The US economy added a record 4.8 million jobs in June, according to federal data released on July 2, but a surge in new Coronavirus infections and a spate of new closings threatens the nascent recovery. Two key federal measurements showed the precarious place the economy finds itself in three and a half months into the pandemic as the country struggles to hire back the more than 20 million workers who lost their jobs in March and April. While companies have continued to reopen, a large number of Americans are finding their jobs are no longer available. The unemployment rate in June was 11.1 percent, the Bureau of Labor Statistics said, down from a peak of 14.7 percent in April but still far above the 3.5 percent level notched in February. And another 1.4 million Americans applied for unemployment insurance for the first time last week and more than 19 million people are still receiving unemployment benefits, stubbornly high levels that show how many people are struggling to find or keep work. The Congressional Budget Office said the Coronavirus pandemic gave such a shock to the labor market that it would not fully recover for more than 10 years.
President Donald Trump touted the jobs that were added at a news conference called shortly after they were released, saying they were a sign that “America’s economy is now roaring back to life like nobody has ever seen before.” “All of this incredible news is the result of historic actions my administration has taken,” President Trump said. But his top aides acknowledged there was still a long way to go. “There is still a lot of hardship, and a lot of heartbreak, in these numbers,” National Economic Council Director Larry Kudlow said. “I think we have a lot more work to do.” The stock market initially rose on the news, with the Dow Jones industrial average rising 400 points, or 1.5 percent, before retreating. It closed up 92 points on the day.
Economists called the 4.8 million jobs added encouraging, saying they were a sign that the massive financial incentives that Congress passed appeared to have succeeded at stanching even greater job loss. But the good news came with a couple of significant asterisks: It was gathered the week of June 12, when the country was reporting less than 25,000 new cases a day, not the current average of more than 40,000 that has sent new closures and shutdowns cascading across states and counties. “The pandemic pushed us into a very deep economic hole,” said Mark Zandi, chief economist at Moody’s Analytics. “We can certainly fall back.” The more than 14.7 million people who are still out of work have left the country with an unemployment rate higher than any point during the Great Recession. The unemployment insurance data, based on statewide claims that are separate from the survey that informs the jobs report, paints an even less sanguine picture: Last week was the 15th straight where unemployment claims exceeded 1 million, a sign that the economic recovery has not taken hold for many Americans.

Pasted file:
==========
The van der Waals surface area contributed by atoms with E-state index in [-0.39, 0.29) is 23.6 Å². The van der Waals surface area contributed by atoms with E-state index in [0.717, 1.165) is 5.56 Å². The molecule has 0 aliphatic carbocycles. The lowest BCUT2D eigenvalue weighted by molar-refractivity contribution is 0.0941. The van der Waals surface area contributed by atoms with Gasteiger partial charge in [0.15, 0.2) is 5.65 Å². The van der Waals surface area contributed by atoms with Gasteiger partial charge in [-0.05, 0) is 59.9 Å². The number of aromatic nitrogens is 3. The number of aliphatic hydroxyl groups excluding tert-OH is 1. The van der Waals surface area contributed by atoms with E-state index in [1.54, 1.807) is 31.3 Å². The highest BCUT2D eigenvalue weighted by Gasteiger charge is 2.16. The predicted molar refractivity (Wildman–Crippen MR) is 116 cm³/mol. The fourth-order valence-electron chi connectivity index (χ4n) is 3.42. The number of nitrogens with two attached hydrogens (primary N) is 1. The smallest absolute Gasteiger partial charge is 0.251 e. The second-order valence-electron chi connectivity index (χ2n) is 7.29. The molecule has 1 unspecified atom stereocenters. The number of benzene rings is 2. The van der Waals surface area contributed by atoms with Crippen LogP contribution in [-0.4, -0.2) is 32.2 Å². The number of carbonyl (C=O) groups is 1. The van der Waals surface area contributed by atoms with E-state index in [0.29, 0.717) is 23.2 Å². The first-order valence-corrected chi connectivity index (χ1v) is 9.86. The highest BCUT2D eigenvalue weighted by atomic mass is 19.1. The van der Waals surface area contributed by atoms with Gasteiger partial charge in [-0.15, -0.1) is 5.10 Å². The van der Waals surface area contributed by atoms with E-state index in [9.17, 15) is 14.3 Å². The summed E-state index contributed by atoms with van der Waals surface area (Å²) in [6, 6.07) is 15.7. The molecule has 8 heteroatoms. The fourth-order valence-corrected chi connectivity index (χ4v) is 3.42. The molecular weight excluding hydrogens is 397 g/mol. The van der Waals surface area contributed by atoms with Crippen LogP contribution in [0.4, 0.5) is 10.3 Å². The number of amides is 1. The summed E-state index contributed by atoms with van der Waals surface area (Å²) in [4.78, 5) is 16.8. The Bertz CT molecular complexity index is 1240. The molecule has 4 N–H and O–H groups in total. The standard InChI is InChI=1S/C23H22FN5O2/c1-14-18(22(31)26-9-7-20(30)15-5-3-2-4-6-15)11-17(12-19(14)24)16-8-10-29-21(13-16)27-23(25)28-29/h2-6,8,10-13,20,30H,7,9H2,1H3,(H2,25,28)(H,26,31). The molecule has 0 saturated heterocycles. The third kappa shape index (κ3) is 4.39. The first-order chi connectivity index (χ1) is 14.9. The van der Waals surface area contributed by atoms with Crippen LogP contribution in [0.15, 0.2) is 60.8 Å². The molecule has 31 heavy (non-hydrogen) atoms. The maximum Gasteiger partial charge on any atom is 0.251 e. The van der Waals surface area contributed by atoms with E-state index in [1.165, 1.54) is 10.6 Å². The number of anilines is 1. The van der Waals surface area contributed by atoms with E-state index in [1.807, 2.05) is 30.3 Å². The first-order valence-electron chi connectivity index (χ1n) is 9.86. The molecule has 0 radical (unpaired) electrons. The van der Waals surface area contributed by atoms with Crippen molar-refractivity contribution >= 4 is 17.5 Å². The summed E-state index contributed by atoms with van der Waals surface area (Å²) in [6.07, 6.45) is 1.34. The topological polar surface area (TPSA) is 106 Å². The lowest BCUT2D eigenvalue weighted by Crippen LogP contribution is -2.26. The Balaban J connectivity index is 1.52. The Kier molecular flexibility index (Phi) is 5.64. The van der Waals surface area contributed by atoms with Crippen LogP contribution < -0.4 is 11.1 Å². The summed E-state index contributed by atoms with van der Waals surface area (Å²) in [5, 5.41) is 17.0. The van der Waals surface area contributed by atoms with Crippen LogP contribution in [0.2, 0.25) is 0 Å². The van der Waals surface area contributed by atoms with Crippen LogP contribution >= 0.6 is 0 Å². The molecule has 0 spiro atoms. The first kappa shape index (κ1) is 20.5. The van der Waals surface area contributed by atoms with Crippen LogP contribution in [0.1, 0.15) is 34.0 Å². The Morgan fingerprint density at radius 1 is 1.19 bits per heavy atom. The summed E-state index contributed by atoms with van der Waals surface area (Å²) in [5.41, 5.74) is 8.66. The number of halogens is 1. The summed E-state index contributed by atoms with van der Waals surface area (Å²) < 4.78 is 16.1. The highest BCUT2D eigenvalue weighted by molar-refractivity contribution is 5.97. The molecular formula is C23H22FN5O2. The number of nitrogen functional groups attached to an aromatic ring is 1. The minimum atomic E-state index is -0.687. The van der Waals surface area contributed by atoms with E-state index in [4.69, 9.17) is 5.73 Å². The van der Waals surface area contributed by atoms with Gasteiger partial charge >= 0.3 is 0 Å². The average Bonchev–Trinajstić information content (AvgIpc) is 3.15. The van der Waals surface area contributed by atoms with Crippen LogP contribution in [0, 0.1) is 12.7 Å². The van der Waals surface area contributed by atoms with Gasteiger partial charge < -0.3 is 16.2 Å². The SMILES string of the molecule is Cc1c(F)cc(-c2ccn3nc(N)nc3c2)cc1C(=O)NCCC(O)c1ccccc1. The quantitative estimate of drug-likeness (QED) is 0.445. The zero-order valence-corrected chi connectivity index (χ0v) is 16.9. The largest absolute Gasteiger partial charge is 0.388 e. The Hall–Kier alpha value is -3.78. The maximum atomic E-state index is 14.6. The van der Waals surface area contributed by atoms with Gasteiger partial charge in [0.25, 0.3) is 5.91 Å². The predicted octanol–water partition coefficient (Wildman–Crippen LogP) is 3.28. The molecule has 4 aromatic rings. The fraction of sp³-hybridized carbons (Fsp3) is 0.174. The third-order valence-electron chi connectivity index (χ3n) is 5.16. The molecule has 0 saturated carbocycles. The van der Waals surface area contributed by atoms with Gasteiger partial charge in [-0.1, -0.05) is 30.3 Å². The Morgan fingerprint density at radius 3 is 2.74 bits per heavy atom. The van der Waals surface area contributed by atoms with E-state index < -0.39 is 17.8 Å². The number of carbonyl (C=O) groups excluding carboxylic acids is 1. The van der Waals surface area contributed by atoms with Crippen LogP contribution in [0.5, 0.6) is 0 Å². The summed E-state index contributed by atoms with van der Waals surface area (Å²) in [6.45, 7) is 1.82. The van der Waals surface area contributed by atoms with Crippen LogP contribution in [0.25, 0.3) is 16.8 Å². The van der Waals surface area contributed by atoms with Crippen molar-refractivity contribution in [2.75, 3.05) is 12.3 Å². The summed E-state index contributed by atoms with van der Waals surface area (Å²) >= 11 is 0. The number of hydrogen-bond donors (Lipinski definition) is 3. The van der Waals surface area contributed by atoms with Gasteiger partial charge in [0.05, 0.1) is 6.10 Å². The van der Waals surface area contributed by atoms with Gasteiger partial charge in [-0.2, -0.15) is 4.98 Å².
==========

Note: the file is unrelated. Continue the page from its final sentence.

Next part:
The data bring into sharper focus the turmoil facing the US economy after many businesses sent workers home in March during the beginning of the spike in deaths caused by the virus. Many companies began rehiring in May and June, but there are signs that some workers are getting laid off for the second time in just a few months. Many Americans remain employed but are working drastically reduced schedules, more than 9 million workers reported working part-time because of economic reasons, more than double the level in February before the pandemic. Still, a participation rate of 61.5 percent in June, slightly up from April and May but nearly a percentage point below February, indicates that others may be leaving the labor force altogether, an echo of the deep economic turbulence in the Great Recession. Economists said there are other reasons to be concerned as incentives for businesses to retain employees and some benefits that have allowed people out of work to stay afloat financially are winding down without more federal action.
Federal and state officials struggled to time their reopening efforts in April and May, in some cases ignoring warnings from public health officials. Now, cases in some of the states that reopened the fastest, or with the loosest restrictions, are seeing the biggest spikes, such as Florida, Arizona, and South Carolina. In recent days, Texas shut down all bars just weeks after they had reopened. California announced the closure of bars and indoor dining in 19 counties, more than 70 percent of the state. And at least nine other states have slowed or reversed their reopenings. Restaurant bookings have begun to sink in hard-hit states such as Florida, Texas, and Arizona. Job postings on the Indeed website, though up from a low of 39 percent, are still down 24 percent from last year.